The full animality of the body looms in the heat and humidity of a Japanese summer. Thriving, for anything other than vegetable matter (and bugs), I believe, is impossible. Striving, too. Everything goes slack; ‘effort-ing’ is pointless, resistance futile and there’s a great sense of (rather unpleasant) melting that comes over many of us.
No-one would tell you that the season is without its charms – but as exhausted as we mostly are, the simpler, the better. One desires, above all, relief and refreshment, to be transported to more pleasant, airier climes. We do not want this humiliation, being reminded of our human condition so rudely. But here we are: human. And, being human, escape comes via the gifts of imagination and story. We cross from the vividly-hued, hulking, hot, sensory bodies to the cool softnesses of the skies, greys and blues and pinks, pale watery colours, and nights with silvery streams of story easing our plight.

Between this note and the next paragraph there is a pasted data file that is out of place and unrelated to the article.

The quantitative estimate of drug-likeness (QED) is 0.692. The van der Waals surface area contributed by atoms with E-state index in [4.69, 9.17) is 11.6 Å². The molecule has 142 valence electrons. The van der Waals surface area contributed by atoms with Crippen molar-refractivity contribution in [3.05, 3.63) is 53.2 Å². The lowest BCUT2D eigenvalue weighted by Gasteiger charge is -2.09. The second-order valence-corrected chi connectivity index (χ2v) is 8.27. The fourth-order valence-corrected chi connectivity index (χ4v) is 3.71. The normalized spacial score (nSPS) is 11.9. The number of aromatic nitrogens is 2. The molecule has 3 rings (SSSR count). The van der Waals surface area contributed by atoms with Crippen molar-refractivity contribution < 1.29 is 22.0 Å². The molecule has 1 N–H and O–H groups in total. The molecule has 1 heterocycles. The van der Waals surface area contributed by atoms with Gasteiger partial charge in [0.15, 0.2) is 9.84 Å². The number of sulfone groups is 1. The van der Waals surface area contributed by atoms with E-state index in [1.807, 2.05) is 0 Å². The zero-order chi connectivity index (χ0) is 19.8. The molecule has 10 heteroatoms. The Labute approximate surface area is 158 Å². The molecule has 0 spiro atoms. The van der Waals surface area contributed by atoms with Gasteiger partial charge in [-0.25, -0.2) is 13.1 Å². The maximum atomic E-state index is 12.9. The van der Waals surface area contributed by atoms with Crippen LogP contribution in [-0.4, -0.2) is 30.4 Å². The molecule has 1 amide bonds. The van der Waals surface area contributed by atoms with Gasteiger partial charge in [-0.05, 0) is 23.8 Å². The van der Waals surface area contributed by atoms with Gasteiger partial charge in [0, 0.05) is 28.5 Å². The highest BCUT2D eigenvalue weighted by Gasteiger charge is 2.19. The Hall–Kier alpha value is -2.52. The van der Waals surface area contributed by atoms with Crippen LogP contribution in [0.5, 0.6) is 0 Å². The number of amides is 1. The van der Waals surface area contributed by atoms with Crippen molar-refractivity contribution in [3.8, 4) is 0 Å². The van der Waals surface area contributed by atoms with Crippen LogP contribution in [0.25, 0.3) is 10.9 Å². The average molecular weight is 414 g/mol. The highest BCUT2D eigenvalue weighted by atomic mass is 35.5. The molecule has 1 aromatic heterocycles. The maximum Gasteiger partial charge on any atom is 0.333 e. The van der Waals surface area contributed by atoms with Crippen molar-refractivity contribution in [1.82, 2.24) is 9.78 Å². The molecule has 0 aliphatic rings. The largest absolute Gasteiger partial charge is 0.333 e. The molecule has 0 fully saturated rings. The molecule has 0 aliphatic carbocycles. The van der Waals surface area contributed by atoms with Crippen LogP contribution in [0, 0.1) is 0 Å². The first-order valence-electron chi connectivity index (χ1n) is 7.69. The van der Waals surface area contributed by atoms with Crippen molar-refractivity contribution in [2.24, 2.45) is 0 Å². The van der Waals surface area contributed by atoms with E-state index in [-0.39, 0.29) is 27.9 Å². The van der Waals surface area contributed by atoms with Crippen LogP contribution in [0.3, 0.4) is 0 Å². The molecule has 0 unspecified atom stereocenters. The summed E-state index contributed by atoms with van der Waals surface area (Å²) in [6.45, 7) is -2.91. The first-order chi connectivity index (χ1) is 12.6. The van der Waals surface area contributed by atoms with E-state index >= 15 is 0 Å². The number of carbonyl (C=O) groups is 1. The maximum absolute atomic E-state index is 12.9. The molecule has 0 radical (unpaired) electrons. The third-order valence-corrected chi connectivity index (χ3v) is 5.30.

We wake in the dark, the coolest part of the day, before dawn, and take a slow walk, say, to gardens, along jasmine scented paths, green air hanging heavily, to contemplate beside ponds filled with lotus blossoms, as the sky turns rosy, listening quietly for that opening ‘pop’, the sound of a lotus blooming. The sound of a heart opening.
(Even the cicadas hold silence for this!)
Poems are woven for the gods at this time of year and hung onto ‘Wish Trees’, tall stalks of bamboo. Bamboo, of course, because it is a reliably strong yet flexible thread between the terrestrial and celestial worlds. It grows tall and is sure to reach the heavens, enter the current of breezes and deliver our messages to the gods.You don’t have to write to send your message to the gods; everyone gets to send their prayers heavenward. The weavers hang colourful streamers on the bamboo, remembering the Goddess Weaver, a heavenly princess; the fisher-folk hang gossamer threads reminiscent of their nets, hoping for good catches. Some hang little origami bags wishing for prosperity; some, paper cranes hoping for longevity.